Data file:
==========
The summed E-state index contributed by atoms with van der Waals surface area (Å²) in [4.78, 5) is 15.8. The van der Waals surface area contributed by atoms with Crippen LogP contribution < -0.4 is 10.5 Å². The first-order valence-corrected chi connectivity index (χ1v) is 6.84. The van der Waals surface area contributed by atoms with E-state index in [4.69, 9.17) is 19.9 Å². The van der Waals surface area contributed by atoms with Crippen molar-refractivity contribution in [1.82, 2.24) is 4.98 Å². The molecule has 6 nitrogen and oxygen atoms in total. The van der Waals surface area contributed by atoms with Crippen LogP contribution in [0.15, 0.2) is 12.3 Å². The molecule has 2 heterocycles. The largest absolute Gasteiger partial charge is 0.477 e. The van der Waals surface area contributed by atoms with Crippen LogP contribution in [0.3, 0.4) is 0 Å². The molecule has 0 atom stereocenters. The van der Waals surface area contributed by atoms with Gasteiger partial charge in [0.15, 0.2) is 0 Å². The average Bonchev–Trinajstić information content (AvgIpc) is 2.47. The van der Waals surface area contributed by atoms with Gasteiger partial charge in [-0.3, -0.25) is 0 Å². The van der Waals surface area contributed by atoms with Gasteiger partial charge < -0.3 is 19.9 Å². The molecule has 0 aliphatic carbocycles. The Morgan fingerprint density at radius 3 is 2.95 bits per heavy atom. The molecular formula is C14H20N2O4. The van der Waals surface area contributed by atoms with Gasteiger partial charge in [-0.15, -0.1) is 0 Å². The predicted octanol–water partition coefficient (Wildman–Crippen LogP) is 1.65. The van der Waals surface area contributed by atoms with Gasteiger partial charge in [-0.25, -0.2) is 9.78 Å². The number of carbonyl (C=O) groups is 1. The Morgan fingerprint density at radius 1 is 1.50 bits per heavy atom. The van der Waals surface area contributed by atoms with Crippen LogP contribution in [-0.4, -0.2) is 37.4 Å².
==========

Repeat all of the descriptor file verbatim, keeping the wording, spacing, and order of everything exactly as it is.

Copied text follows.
The summed E-state index contributed by atoms with van der Waals surface area (Å²) in [4.78, 5) is 15.8. The van der Waals surface area contributed by atoms with Crippen LogP contribution < -0.4 is 10.5 Å². The first-order valence-corrected chi connectivity index (χ1v) is 6.84. The van der Waals surface area contributed by atoms with E-state index in [4.69, 9.17) is 19.9 Å². The van der Waals surface area contributed by atoms with Crippen molar-refractivity contribution in [1.82, 2.24) is 4.98 Å². The molecule has 6 nitrogen and oxygen atoms in total. The van der Waals surface area contributed by atoms with Crippen LogP contribution in [0.15, 0.2) is 12.3 Å². The molecule has 2 heterocycles. The largest absolute Gasteiger partial charge is 0.477 e. The van der Waals surface area contributed by atoms with Crippen LogP contribution in [0.3, 0.4) is 0 Å². The molecule has 0 atom stereocenters. The van der Waals surface area contributed by atoms with Gasteiger partial charge in [0.15, 0.2) is 0 Å². The average Bonchev–Trinajstić information content (AvgIpc) is 2.47. The van der Waals surface area contributed by atoms with Gasteiger partial charge in [-0.3, -0.25) is 0 Å². The van der Waals surface area contributed by atoms with Gasteiger partial charge < -0.3 is 19.9 Å². The molecule has 0 aliphatic carbocycles. The Morgan fingerprint density at radius 3 is 2.95 bits per heavy atom. The molecular formula is C14H20N2O4. The van der Waals surface area contributed by atoms with Gasteiger partial charge in [-0.15, -0.1) is 0 Å². The predicted octanol–water partition coefficient (Wildman–Crippen LogP) is 1.65. The van der Waals surface area contributed by atoms with Gasteiger partial charge in [-0.25, -0.2) is 9.78 Å². The number of carbonyl (C=O) groups is 1. The Morgan fingerprint density at radius 1 is 1.50 bits per heavy atom. The van der Waals surface area contributed by atoms with Crippen LogP contribution in [-0.4, -0.2) is 37.4 Å².